My Lords, the settlement situation that has been referred to is deplorable, particularly as part of Annapolis was that illegal settlement should be halted. That there should be building in the disputed areas of Jerusalem is miserable and I hope that we have made representations about it. However, perhaps I may turn to a slightly more hopeful aspect of Annapolis: the dealings between Israel and Syria on the Golan Heights and a move towards a more reasonable Syrian position generally on both that and Lebanon. Will the noble Lord tell us a little more about that? What contributions are the British making towards that more hopeful development?
My Lords, my right honourable friend the Foreign Secretary made a visit to the region, although, unfortunately, as I told the House last week, he had to come back before the Israel leg of it. However, the visit allowed him to focus on these wider issues of Lebanon and Syria. He was there to show that we support progress for peace on both those fronts.
My Lords, does the Minister agree that one of the great problems with the continuation of the settlements and the line of the security wall is that the possible other independent state—the Palestinian state—is becoming increasingly economically unviable and, indeed, agriculturally unviable given the position of the aquifer? Can he give us any assurance that, in the Annapolis talks and their sequels, serious consideration is being given to how one can retain economic viability in this second independent state?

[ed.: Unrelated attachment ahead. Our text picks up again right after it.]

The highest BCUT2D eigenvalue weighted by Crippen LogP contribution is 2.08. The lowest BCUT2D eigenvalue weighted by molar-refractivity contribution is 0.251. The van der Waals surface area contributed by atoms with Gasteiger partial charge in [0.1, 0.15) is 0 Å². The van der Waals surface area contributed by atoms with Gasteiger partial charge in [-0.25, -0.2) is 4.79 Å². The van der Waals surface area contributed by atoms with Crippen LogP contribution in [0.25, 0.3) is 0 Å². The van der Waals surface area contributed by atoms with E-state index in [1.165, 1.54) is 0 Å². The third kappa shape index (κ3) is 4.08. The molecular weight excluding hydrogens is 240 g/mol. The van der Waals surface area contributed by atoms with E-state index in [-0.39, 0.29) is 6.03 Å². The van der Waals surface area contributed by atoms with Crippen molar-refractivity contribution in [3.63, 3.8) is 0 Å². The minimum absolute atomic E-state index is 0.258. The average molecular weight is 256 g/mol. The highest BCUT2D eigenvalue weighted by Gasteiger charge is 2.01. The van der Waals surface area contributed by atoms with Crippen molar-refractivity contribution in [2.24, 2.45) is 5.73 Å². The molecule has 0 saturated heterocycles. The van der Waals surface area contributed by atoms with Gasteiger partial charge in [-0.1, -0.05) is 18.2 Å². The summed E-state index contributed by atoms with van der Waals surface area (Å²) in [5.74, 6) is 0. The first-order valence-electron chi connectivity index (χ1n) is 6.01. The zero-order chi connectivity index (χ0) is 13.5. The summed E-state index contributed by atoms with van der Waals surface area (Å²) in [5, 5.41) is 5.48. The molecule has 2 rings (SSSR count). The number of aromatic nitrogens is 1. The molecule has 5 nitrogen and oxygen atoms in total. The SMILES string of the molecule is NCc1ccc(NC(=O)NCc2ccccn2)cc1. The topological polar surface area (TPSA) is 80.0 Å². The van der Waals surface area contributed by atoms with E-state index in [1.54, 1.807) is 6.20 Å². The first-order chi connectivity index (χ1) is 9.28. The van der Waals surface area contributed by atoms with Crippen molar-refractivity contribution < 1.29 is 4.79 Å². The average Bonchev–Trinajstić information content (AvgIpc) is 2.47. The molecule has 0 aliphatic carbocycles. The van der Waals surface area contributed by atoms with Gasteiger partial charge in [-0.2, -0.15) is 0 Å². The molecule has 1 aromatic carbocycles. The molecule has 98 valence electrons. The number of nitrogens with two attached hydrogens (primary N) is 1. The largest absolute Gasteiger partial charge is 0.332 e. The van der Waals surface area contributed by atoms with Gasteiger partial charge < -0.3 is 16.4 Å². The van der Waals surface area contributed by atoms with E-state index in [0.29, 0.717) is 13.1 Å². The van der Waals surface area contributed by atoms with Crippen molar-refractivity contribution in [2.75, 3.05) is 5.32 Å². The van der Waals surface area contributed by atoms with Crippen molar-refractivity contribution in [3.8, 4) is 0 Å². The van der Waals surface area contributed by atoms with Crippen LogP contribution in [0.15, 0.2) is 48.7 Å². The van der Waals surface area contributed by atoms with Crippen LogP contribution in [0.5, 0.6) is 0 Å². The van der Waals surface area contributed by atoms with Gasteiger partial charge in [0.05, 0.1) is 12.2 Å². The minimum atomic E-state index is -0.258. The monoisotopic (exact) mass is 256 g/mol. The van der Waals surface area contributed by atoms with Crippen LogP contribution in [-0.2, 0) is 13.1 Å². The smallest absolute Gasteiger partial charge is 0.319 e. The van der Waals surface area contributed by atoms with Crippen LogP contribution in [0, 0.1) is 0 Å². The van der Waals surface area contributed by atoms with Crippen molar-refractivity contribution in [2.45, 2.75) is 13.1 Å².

My Lords, we are not privy to all the internal discussions in the Annapolis process, which is a closely held one, but the economic viability of a Palestinian state is a core concern; it is particularly the preoccupation of Tony Blair in his role. I think that everybody agrees that the wall is not a long-term solution or part of a secure, safe and mutually recognised two-state solution.
My Lords, does the Minister recollect that, within the past fortnight, the head of state of a neighbouring Muslim country said that Israel will soon die and as a geographical entity will be expunged? Do not those words reflect the true jeopardy in which Israel still lives, 61 years after being formed as a sovereign state?
My Lords, the noble Lord is of course correct to remind us all that not everybody by any means in the Middle East yet even accepts the right of the state of Israel to exist. That is why it is such a closely held principle of the quartet that recognition of the right of Israel to exist is an absolute predeterminant and necessary condition for peace.
My Lords, particularly following on that last question, maybe it is as well to remember that it was the current King of Saudi Arabia, when Crown Prince, who espoused the two-state solution very early on in this process. Can my noble friend tell us what direct economic and political support this process is receiving from Arab countries, in particular Saudi Arabia, the United Arab Emirates, Egypt and Jordan?